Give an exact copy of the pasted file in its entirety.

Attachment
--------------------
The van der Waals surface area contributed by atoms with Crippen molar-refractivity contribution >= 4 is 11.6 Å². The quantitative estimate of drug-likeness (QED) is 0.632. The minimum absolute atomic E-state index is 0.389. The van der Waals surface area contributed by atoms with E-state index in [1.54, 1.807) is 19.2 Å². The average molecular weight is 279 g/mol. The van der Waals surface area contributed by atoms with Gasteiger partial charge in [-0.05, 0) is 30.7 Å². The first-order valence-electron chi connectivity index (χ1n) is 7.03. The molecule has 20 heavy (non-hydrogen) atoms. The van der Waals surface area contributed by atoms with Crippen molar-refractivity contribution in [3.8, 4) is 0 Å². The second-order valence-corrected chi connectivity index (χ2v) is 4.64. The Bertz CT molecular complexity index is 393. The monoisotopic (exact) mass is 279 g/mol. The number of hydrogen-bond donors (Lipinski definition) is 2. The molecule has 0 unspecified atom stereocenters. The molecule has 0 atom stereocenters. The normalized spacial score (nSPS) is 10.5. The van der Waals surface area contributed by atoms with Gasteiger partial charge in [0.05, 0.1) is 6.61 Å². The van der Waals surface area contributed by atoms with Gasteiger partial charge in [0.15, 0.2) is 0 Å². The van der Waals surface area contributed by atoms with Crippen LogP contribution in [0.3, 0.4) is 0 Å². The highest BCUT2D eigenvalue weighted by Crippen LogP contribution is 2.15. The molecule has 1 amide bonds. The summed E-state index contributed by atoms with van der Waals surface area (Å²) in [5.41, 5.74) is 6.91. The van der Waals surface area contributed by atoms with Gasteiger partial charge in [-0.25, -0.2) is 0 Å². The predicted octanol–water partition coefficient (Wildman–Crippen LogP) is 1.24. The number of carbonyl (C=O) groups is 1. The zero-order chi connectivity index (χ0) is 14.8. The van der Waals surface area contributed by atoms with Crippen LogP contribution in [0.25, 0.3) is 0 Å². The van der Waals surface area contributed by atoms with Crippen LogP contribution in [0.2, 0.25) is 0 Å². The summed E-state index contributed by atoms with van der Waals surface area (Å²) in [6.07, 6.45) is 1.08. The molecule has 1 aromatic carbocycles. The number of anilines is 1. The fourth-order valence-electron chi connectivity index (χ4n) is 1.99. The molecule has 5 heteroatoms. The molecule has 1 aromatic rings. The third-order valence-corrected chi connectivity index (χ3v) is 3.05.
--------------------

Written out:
The van der Waals surface area contributed by atoms with Crippen molar-refractivity contribution >= 4 is 11.6 Å². The quantitative estimate of drug-likeness (QED) is 0.632. The minimum absolute atomic E-state index is 0.389. The van der Waals surface area contributed by atoms with E-state index in [1.54, 1.807) is 19.2 Å². The average molecular weight is 279 g/mol. The van der Waals surface area contributed by atoms with Gasteiger partial charge in [-0.05, 0) is 30.7 Å². The first-order valence-electron chi connectivity index (χ1n) is 7.03. The molecule has 20 heavy (non-hydrogen) atoms. The van der Waals surface area contributed by atoms with Crippen molar-refractivity contribution in [3.8, 4) is 0 Å². The second-order valence-corrected chi connectivity index (χ2v) is 4.64. The Bertz CT molecular complexity index is 393. The monoisotopic (exact) mass is 279 g/mol. The number of hydrogen-bond donors (Lipinski definition) is 2. The molecule has 0 unspecified atom stereocenters. The molecule has 0 atom stereocenters. The normalized spacial score (nSPS) is 10.5. The van der Waals surface area contributed by atoms with Gasteiger partial charge in [0.05, 0.1) is 6.61 Å². The van der Waals surface area contributed by atoms with Gasteiger partial charge in [0.15, 0.2) is 0 Å². The van der Waals surface area contributed by atoms with Crippen LogP contribution in [0.3, 0.4) is 0 Å². The highest BCUT2D eigenvalue weighted by Crippen LogP contribution is 2.15. The molecule has 1 amide bonds. The summed E-state index contributed by atoms with van der Waals surface area (Å²) in [5.41, 5.74) is 6.91. The van der Waals surface area contributed by atoms with Gasteiger partial charge in [-0.25, -0.2) is 0 Å². The predicted octanol–water partition coefficient (Wildman–Crippen LogP) is 1.24. The number of carbonyl (C=O) groups is 1. The zero-order chi connectivity index (χ0) is 14.8. The van der Waals surface area contributed by atoms with Crippen LogP contribution in [0.25, 0.3) is 0 Å². The van der Waals surface area contributed by atoms with Crippen LogP contribution in [0.2, 0.25) is 0 Å². The summed E-state index contributed by atoms with van der Waals surface area (Å²) in [6.07, 6.45) is 1.08. The molecule has 1 aromatic carbocycles. The number of anilines is 1. The fourth-order valence-electron chi connectivity index (χ4n) is 1.99. The molecule has 5 heteroatoms. The molecule has 1 aromatic rings. The third-order valence-corrected chi connectivity index (χ3v) is 3.05.